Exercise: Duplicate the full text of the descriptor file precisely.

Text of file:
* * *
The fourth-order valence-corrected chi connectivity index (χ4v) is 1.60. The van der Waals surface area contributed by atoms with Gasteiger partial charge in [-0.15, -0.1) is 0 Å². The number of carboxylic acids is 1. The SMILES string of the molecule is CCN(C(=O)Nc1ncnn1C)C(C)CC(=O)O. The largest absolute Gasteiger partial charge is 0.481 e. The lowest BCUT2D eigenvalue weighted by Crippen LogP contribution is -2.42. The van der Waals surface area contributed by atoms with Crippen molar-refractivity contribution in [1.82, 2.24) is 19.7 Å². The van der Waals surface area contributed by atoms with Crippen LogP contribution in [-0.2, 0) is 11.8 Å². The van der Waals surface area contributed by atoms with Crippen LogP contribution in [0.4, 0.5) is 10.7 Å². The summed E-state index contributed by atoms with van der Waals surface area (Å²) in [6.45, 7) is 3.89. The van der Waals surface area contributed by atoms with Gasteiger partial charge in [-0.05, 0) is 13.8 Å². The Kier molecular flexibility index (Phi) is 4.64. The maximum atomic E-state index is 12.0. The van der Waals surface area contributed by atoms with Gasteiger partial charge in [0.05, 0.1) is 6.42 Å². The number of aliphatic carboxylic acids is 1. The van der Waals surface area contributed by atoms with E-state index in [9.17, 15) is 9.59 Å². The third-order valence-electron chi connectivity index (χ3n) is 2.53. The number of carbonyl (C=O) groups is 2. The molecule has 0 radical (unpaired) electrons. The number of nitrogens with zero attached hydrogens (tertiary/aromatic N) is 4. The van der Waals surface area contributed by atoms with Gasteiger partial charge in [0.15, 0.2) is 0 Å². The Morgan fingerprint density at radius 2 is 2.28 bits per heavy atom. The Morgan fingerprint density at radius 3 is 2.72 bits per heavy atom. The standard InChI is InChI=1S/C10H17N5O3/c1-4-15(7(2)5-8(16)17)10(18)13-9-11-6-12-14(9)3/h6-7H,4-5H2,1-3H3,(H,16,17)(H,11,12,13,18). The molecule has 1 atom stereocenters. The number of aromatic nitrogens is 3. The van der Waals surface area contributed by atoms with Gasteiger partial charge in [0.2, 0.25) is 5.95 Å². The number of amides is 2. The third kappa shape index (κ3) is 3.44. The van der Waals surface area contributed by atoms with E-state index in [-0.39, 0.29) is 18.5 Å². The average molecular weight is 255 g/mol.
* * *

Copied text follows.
The fourth-order valence-corrected chi connectivity index (χ4v) is 1.60. The van der Waals surface area contributed by atoms with Gasteiger partial charge in [-0.15, -0.1) is 0 Å². The number of carboxylic acids is 1. The SMILES string of the molecule is CCN(C(=O)Nc1ncnn1C)C(C)CC(=O)O. The largest absolute Gasteiger partial charge is 0.481 e. The lowest BCUT2D eigenvalue weighted by Crippen LogP contribution is -2.42. The van der Waals surface area contributed by atoms with Crippen molar-refractivity contribution in [1.82, 2.24) is 19.7 Å². The van der Waals surface area contributed by atoms with Crippen LogP contribution in [-0.2, 0) is 11.8 Å². The van der Waals surface area contributed by atoms with Crippen LogP contribution in [0.4, 0.5) is 10.7 Å². The summed E-state index contributed by atoms with van der Waals surface area (Å²) in [6.45, 7) is 3.89. The van der Waals surface area contributed by atoms with Gasteiger partial charge in [-0.05, 0) is 13.8 Å². The Kier molecular flexibility index (Phi) is 4.64. The maximum atomic E-state index is 12.0. The van der Waals surface area contributed by atoms with Gasteiger partial charge in [0.05, 0.1) is 6.42 Å². The number of aliphatic carboxylic acids is 1. The van der Waals surface area contributed by atoms with E-state index in [9.17, 15) is 9.59 Å². The third-order valence-electron chi connectivity index (χ3n) is 2.53. The number of carbonyl (C=O) groups is 2. The molecule has 0 radical (unpaired) electrons. The number of nitrogens with zero attached hydrogens (tertiary/aromatic N) is 4. The van der Waals surface area contributed by atoms with Gasteiger partial charge in [0.15, 0.2) is 0 Å². The Morgan fingerprint density at radius 2 is 2.28 bits per heavy atom. The Morgan fingerprint density at radius 3 is 2.72 bits per heavy atom. The standard InChI is InChI=1S/C10H17N5O3/c1-4-15(7(2)5-8(16)17)10(18)13-9-11-6-12-14(9)3/h6-7H,4-5H2,1-3H3,(H,16,17)(H,11,12,13,18). The molecule has 1 atom stereocenters. The number of aromatic nitrogens is 3. The van der Waals surface area contributed by atoms with Gasteiger partial charge in [0.2, 0.25) is 5.95 Å². The number of amides is 2. The third kappa shape index (κ3) is 3.44. The van der Waals surface area contributed by atoms with E-state index in [-0.39, 0.29) is 18.5 Å². The average molecular weight is 255 g/mol.